Common Endocrine Diseases in Dogs
An endocrine disease is caused by an imbalance in hormone levels due to the body producing too much or too little of a specific hormone in the body. The health effects are variable, with some endocrine diseases proving fatal if left untreated – but others are more easily managed.
This article will run through the most common endocrine disorders that we see in dogs at Ascot Vet Hospital. But don’t fret – we will move onto our feline friends in our next blog post!
Diabetes mellitus is caused by a deficiency of insulin. All the cells of the body require fuel to function, and glucose is one of the essential fuels. Tissues cannot absorb glucose without insulin. When there is insufficient insulin, the glucose stays in the bloodstream and cannot be taken into the cells and used by the body. The tissues go into starvation mode, resulting in increased appetite and weight loss. Glucose also moves into the urine in high amounts, drawing water with it and causing excessive urination and thirst. All that sugar in the urine also creates a very suitable environment for bacteria to grow, making urinary tract infections common. If high amounts of glucose enter the lens of the eye, cataracts can also develop, leading to blindness.
The main symptoms of diabetes mellitus in dogs are excessive hunger, excessive thirst, excessive urination and weight loss. Diabetes is diagnosed by confirming elevated glucose levels in the blood and the urine.
Nearly every dog will have insulin-dependent diabetes, similar to the human type 1 diabetes. This means that insulin injections will be required. Learning to give these injections can be daunting at first, but virtually all our clients become very proficient at it! Starting dosage is based on weight and glucose readings, so often require some tweaking in the first few weeks. Ongoing blood and urine monitoring will also be required.
High fibre diets are preferred for feeding diabetic dogs, as they slow the absorption of sugars and help maintain blood glucose levels. Diabietic dogs are best fed twice daily 12 hours apart, and injected with insulin after eating meals.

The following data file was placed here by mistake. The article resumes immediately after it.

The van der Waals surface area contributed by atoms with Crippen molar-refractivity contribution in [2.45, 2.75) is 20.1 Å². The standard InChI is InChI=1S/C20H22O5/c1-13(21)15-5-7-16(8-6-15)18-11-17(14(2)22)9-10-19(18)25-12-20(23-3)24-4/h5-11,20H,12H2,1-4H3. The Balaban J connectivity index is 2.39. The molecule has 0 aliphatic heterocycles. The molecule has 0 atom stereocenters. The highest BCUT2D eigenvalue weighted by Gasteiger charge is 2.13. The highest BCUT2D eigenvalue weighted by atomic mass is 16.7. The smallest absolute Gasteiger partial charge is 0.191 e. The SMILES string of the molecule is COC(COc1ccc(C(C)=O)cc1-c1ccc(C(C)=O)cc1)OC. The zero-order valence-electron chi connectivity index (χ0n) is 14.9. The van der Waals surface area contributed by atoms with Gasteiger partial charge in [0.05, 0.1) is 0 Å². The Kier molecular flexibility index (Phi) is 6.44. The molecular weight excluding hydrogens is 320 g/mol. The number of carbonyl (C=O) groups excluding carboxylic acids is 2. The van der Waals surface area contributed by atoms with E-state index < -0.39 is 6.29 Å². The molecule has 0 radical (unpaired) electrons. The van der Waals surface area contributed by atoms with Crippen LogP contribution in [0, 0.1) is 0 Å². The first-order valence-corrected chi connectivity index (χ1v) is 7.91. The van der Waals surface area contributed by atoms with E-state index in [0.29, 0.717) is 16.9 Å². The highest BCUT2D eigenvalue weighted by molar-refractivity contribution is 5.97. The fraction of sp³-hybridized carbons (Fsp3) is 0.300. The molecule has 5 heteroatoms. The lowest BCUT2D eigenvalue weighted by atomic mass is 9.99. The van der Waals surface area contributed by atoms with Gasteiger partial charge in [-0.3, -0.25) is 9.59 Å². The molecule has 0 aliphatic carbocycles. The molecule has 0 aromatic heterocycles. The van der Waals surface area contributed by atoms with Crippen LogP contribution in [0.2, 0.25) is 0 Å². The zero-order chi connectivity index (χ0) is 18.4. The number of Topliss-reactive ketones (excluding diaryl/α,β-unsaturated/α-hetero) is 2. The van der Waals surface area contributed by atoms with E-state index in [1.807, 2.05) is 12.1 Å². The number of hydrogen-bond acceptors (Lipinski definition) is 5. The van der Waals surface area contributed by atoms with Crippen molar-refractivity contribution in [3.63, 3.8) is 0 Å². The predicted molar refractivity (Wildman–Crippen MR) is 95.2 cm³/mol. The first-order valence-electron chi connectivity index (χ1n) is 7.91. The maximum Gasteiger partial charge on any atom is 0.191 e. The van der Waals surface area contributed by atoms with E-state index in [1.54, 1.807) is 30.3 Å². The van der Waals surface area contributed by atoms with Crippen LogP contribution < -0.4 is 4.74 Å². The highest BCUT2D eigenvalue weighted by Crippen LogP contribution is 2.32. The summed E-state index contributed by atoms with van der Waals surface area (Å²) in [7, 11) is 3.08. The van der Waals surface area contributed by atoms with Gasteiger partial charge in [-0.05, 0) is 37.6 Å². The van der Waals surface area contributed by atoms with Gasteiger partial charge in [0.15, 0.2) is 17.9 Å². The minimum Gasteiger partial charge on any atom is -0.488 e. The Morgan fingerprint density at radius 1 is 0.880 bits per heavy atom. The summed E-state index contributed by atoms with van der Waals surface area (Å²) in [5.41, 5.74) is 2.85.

Cushing’s Disease (Hyperadrenocorticism)
Cushing’s Disease is caused by an increase in circulating levels of the hormone cortisol. Cortisol is produced by the adrenal glands, which are located next to the kidneys. The adrenals produce cortisol in response to being stimulated by the pituitary gland, which is located at the base of the brain. Cortisol is normally produced in times of stress to prepare the body for a flight or fight response. It does this by mobilizing fat and sugar stores and retaining sodium and water. If the body is kept in this activated state for prolonged periods of time, it can become debilitating.
There are two ways Cushing’s Disease can develop: by an adrenal gland tumour or by a pituitary tumour. Both lead to the overproduction of cortisol. Clinical signs of the disease include excessive thirst and urination, increased appetite, lethargy, panting, abdominal bloating, hair loss and recurrent infections.
Diagnosis and management of Cushing’s Disease can be tricky and quite involved. Diagnostic tests can include full blood and urine screening, abdominal ultrasounds and specific cortisol blood testing as well. Treatment involves medication to control the overproduction of cortisol by the adrenal glands, and sometimes adrenal gland surgery. Ongoing blood testing for maintenance and medication dose monitoring is required. Once stable and well managed, patients with Cushing’s disease can have years of good quality living ahead of them.
Hypothyroidism (or underactive thyroid) results from a decrease in thyroid hormone production by the thyroid glands. It is more common in middle-aged and older dogs.
A decreased amount of thyroid hormone results in lethargy and sleepiness. Changes in skin and coat are common – the skin often becomes thickened and more pigmented, and the hair coat can become dull, dry and sparse. Often clipped hair will not regrow. Dogs with hypothyroidism can also be prone to skin infections and experience poor wound healing.
Hypothyroidism is diagnosed by a thyroid hormone level blood test. Treatment is by administering oral thyroid supplements. There will normally be an increase in the dogs activity levels very soon after treatment commences, but skin and hair coat improvements can take a few months. Treatment needs to be lifelong and regular blood testing is required to maintain correct dosage.
While they may sound scary, these diseases are all commonly treated and can be easily managed by the staff at Ascot Vet.